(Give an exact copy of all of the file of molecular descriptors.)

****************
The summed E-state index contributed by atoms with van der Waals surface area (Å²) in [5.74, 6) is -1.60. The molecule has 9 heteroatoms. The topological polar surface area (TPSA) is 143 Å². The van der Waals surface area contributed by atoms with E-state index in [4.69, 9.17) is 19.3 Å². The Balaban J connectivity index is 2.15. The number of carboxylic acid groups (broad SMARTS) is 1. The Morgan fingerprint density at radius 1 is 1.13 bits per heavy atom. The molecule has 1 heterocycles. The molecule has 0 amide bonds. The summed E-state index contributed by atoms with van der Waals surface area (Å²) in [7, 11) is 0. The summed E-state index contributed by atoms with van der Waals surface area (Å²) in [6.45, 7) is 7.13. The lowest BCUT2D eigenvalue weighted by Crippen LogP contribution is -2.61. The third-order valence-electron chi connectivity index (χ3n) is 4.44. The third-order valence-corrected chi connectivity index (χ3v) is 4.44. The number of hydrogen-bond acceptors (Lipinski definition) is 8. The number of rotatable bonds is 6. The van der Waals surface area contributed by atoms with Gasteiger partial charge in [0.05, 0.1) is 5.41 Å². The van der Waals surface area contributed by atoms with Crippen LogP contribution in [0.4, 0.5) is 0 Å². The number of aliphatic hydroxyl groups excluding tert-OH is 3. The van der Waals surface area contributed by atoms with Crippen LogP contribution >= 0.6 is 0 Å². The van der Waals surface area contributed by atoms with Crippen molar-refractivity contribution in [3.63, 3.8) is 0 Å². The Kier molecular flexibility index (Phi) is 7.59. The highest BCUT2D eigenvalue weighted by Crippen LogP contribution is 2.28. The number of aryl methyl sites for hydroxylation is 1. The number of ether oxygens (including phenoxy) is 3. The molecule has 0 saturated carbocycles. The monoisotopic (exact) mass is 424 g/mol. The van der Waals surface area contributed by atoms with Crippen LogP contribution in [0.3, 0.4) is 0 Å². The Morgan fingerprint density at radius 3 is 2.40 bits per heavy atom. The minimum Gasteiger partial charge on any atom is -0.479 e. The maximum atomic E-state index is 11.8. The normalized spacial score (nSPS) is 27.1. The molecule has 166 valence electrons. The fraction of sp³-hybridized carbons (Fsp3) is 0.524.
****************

The summed E-state index contributed by atoms with van der Waals surface area (Å²) in [5.74, 6) is -1.60. The molecule has 9 heteroatoms. The topological polar surface area (TPSA) is 143 Å². The van der Waals surface area contributed by atoms with E-state index in [4.69, 9.17) is 19.3 Å². The Balaban J connectivity index is 2.15. The number of carboxylic acid groups (broad SMARTS) is 1. The Morgan fingerprint density at radius 1 is 1.13 bits per heavy atom. The molecule has 1 heterocycles. The molecule has 0 amide bonds. The summed E-state index contributed by atoms with van der Waals surface area (Å²) in [7, 11) is 0. The summed E-state index contributed by atoms with van der Waals surface area (Å²) in [6.45, 7) is 7.13. The lowest BCUT2D eigenvalue weighted by Crippen LogP contribution is -2.61. The third-order valence-electron chi connectivity index (χ3n) is 4.44. The third-order valence-corrected chi connectivity index (χ3v) is 4.44. The number of hydrogen-bond acceptors (Lipinski definition) is 8. The number of rotatable bonds is 6. The van der Waals surface area contributed by atoms with Gasteiger partial charge in [0.05, 0.1) is 5.41 Å². The van der Waals surface area contributed by atoms with Crippen LogP contribution in [0.4, 0.5) is 0 Å². The number of aliphatic hydroxyl groups excluding tert-OH is 3. The van der Waals surface area contributed by atoms with Crippen LogP contribution >= 0.6 is 0 Å². The van der Waals surface area contributed by atoms with Crippen molar-refractivity contribution in [3.63, 3.8) is 0 Å². The Kier molecular flexibility index (Phi) is 7.59. The highest BCUT2D eigenvalue weighted by Crippen LogP contribution is 2.28. The number of aryl methyl sites for hydroxylation is 1. The number of ether oxygens (including phenoxy) is 3. The molecule has 0 saturated carbocycles. The monoisotopic (exact) mass is 424 g/mol. The van der Waals surface area contributed by atoms with Crippen LogP contribution in [0.3, 0.4) is 0 Å². The Morgan fingerprint density at radius 3 is 2.40 bits per heavy atom. The minimum Gasteiger partial charge on any atom is -0.479 e. The maximum atomic E-state index is 11.8. The normalized spacial score (nSPS) is 27.1. The molecule has 166 valence electrons. The fraction of sp³-hybridized carbons (Fsp3) is 0.524.